memorial speech. Theatre director Shamsul Alam Bakul also spoke at the event. Chief secretary of

Natyadhara Masud Parvez Mizu presided over the session. Alok Basu, convenor of Srijonshil Natyatarun

Tanushri Podok 2010, was also present.

 

A number of references and quotes were aesthetically incorporated in Mofidul Haque's memorial speech,

entitled 'Theatre and Politics.' Elaborating western theatrical perspectives and linking those with the c

omplex socio-economic and political reality, Haque talked about the emergence of theatre movement in

the subcontinent, especially Bengal.

 

Cultural and theatre activist Tanushri Gain was an emerging talent. Fellow members of Natyadhara have k

ept alive Tanushri's ideals through conferring the award. Saidur Rahman Lipon, Nasirul Haq Khokon,

Ashish Khandaker, Traupa Majumdar, Aminur Rahman Mukul, Kamal Uddin Kabir, Dilip Chakraborti,

Jaglul Alam and Rahul Anand have so far received this award.

 

Samina Lutfa Nitra is an Assistant Professor of the Sociology Department of Dhaka University and is

working on her PhD From University of Oxford. She started her career in theatre through Shubachon

Natya Shangshad. Later, she became one of the founding members of theatre troupe Bottola.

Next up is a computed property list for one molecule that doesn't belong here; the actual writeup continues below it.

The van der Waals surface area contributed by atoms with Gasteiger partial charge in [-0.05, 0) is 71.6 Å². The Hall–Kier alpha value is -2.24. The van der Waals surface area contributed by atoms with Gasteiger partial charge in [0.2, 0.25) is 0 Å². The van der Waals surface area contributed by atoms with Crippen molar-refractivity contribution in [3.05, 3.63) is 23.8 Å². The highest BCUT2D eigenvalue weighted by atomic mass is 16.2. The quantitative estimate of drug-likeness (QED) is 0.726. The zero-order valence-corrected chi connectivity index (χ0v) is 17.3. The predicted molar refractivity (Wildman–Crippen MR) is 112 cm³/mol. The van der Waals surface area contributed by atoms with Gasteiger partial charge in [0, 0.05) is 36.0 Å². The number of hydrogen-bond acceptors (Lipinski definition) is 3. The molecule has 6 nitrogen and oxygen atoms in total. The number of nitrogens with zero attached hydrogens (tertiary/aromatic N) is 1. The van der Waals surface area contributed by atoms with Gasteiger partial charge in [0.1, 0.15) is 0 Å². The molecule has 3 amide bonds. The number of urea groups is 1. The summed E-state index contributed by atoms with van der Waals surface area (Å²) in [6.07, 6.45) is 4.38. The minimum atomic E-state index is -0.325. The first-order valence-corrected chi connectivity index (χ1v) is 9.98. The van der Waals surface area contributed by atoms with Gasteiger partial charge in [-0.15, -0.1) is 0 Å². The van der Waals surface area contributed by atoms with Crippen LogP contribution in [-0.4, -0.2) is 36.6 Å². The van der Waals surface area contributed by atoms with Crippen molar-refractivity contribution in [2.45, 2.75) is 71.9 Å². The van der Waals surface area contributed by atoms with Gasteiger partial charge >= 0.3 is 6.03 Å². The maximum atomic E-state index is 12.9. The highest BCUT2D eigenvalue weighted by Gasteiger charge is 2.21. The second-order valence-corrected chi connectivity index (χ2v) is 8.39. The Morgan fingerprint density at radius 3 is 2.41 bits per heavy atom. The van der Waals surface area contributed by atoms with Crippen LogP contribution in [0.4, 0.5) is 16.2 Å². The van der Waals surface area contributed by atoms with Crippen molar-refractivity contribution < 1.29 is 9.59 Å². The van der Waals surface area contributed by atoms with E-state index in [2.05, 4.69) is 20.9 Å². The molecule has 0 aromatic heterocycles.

“Rashtra Bonam,” “Khandani Kissa,” “Tirthankor,” “Rupoboti,” “Khudhito Pashan,” “Khona” and

“Dhamail” are some of the plays that she has performed in.

 

Professor Abdullah Abu Sayeed handed an uttario and a crest to Nitra.

 

Later, artistes of Natyadhara staged their 16th production “Kando Nadi Kando.” Manjurul Hasan Dulal adapted the play from a Syed Waliullah novel. Masud Parvez Mizu directed the play.

Srijonshil Natyatarun Tanushri Podok 2010 conferred

With social networking sites springing up like mushrooms nowadays, it becomes quite difficult to

fight the temptation of joining these online communities. With such an assortment served up, it's

hard to decide whether it's going to be orkut, hi-5, twitter, facebook or any other.

 

Like it or hate it, social networking sites have become a craze now and have transformed the

meaning of the word 'community'. Keeping oneself separate from the rest of the world has become

almost impossible, and quite frankly, meaningless. With such a handy tool to stay in touch with

friends, acquaintances and relatives, why miss out on the opportunity?

 

In spite of all the good things, many are cynical of these websites due to security issues. Numerous

parents are very much concerned about their children joining such networks. Reaction of parents

of teenagers, especially are quite mixed. On one hand, they are aware of the need for their kids to

interact, but are concerned about how safe their kids will be in this open community, where they c

an befriend anyone they want from anywhere in the world. Many parents find the fact that you can

type someone's name into the search box and it will find them, kind of creepy. Moreover, ID

fraudsters target these social networking sites to harvest information about people.

 

Here's how we recommend you set your Facebook privacy options to protect against online identity theft.